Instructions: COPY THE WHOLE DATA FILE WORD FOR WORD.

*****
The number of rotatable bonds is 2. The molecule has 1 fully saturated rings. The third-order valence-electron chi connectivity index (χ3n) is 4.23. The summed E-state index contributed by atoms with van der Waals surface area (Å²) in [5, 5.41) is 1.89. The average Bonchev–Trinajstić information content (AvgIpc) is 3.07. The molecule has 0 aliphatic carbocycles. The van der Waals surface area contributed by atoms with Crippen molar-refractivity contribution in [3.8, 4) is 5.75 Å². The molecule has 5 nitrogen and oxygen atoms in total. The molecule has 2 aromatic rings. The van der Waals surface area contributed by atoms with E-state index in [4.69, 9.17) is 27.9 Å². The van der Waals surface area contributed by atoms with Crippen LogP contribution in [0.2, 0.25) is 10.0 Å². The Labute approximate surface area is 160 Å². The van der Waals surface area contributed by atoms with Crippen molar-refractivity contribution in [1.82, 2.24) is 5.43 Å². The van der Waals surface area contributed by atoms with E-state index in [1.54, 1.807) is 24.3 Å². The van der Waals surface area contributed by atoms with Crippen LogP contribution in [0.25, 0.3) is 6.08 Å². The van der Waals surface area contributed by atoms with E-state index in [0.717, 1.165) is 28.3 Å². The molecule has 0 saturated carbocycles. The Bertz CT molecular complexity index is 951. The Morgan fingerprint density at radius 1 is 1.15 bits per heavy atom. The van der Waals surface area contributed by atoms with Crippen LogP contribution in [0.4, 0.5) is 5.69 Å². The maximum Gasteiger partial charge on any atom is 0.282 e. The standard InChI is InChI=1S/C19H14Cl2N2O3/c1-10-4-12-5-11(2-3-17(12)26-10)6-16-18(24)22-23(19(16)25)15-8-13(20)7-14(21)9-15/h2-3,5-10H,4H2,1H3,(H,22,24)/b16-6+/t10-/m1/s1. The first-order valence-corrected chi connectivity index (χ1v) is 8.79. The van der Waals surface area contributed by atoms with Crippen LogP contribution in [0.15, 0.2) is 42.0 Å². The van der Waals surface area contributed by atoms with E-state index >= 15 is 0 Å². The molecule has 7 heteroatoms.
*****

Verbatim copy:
The number of rotatable bonds is 2. The molecule has 1 fully saturated rings. The third-order valence-electron chi connectivity index (χ3n) is 4.23. The summed E-state index contributed by atoms with van der Waals surface area (Å²) in [5, 5.41) is 1.89. The average Bonchev–Trinajstić information content (AvgIpc) is 3.07. The molecule has 0 aliphatic carbocycles. The van der Waals surface area contributed by atoms with Crippen molar-refractivity contribution in [3.8, 4) is 5.75 Å². The molecule has 5 nitrogen and oxygen atoms in total. The molecule has 2 aromatic rings. The van der Waals surface area contributed by atoms with E-state index in [4.69, 9.17) is 27.9 Å². The van der Waals surface area contributed by atoms with Crippen LogP contribution in [0.2, 0.25) is 10.0 Å². The Labute approximate surface area is 160 Å². The van der Waals surface area contributed by atoms with Crippen molar-refractivity contribution in [1.82, 2.24) is 5.43 Å². The van der Waals surface area contributed by atoms with E-state index in [1.54, 1.807) is 24.3 Å². The van der Waals surface area contributed by atoms with Crippen LogP contribution in [0.25, 0.3) is 6.08 Å². The van der Waals surface area contributed by atoms with E-state index in [0.717, 1.165) is 28.3 Å². The molecule has 0 saturated carbocycles. The Bertz CT molecular complexity index is 951. The Morgan fingerprint density at radius 1 is 1.15 bits per heavy atom. The van der Waals surface area contributed by atoms with Crippen LogP contribution in [0.4, 0.5) is 5.69 Å². The maximum Gasteiger partial charge on any atom is 0.282 e. The standard InChI is InChI=1S/C19H14Cl2N2O3/c1-10-4-12-5-11(2-3-17(12)26-10)6-16-18(24)22-23(19(16)25)15-8-13(20)7-14(21)9-15/h2-3,5-10H,4H2,1H3,(H,22,24)/b16-6+/t10-/m1/s1. The first-order valence-corrected chi connectivity index (χ1v) is 8.79. The van der Waals surface area contributed by atoms with Crippen LogP contribution in [0.15, 0.2) is 42.0 Å². The van der Waals surface area contributed by atoms with E-state index >= 15 is 0 Å². The molecule has 7 heteroatoms.